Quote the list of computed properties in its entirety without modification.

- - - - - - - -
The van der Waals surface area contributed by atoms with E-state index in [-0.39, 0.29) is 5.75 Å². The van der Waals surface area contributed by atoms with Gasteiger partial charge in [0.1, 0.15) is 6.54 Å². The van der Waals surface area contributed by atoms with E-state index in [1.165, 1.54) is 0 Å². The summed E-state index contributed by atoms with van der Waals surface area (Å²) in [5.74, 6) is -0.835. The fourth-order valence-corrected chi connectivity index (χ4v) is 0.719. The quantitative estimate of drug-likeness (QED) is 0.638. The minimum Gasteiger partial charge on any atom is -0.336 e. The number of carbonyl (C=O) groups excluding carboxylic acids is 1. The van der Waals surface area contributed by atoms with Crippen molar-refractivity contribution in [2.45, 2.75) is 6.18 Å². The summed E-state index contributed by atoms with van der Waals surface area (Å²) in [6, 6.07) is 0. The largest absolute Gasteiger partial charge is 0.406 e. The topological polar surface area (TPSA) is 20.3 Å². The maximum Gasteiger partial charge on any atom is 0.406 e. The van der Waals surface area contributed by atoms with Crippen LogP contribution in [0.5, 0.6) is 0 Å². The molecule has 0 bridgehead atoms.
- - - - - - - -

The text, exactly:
The van der Waals surface area contributed by atoms with E-state index in [-0.39, 0.29) is 5.75 Å². The van der Waals surface area contributed by atoms with Gasteiger partial charge in [0.1, 0.15) is 6.54 Å². The van der Waals surface area contributed by atoms with E-state index in [1.165, 1.54) is 0 Å². The summed E-state index contributed by atoms with van der Waals surface area (Å²) in [5.74, 6) is -0.835. The fourth-order valence-corrected chi connectivity index (χ4v) is 0.719. The quantitative estimate of drug-likeness (QED) is 0.638. The minimum Gasteiger partial charge on any atom is -0.336 e. The number of carbonyl (C=O) groups excluding carboxylic acids is 1. The van der Waals surface area contributed by atoms with Crippen molar-refractivity contribution in [2.45, 2.75) is 6.18 Å². The summed E-state index contributed by atoms with van der Waals surface area (Å²) in [6, 6.07) is 0. The largest absolute Gasteiger partial charge is 0.406 e. The topological polar surface area (TPSA) is 20.3 Å². The maximum Gasteiger partial charge on any atom is 0.406 e. The van der Waals surface area contributed by atoms with Crippen LogP contribution in [0.5, 0.6) is 0 Å². The molecule has 0 bridgehead atoms.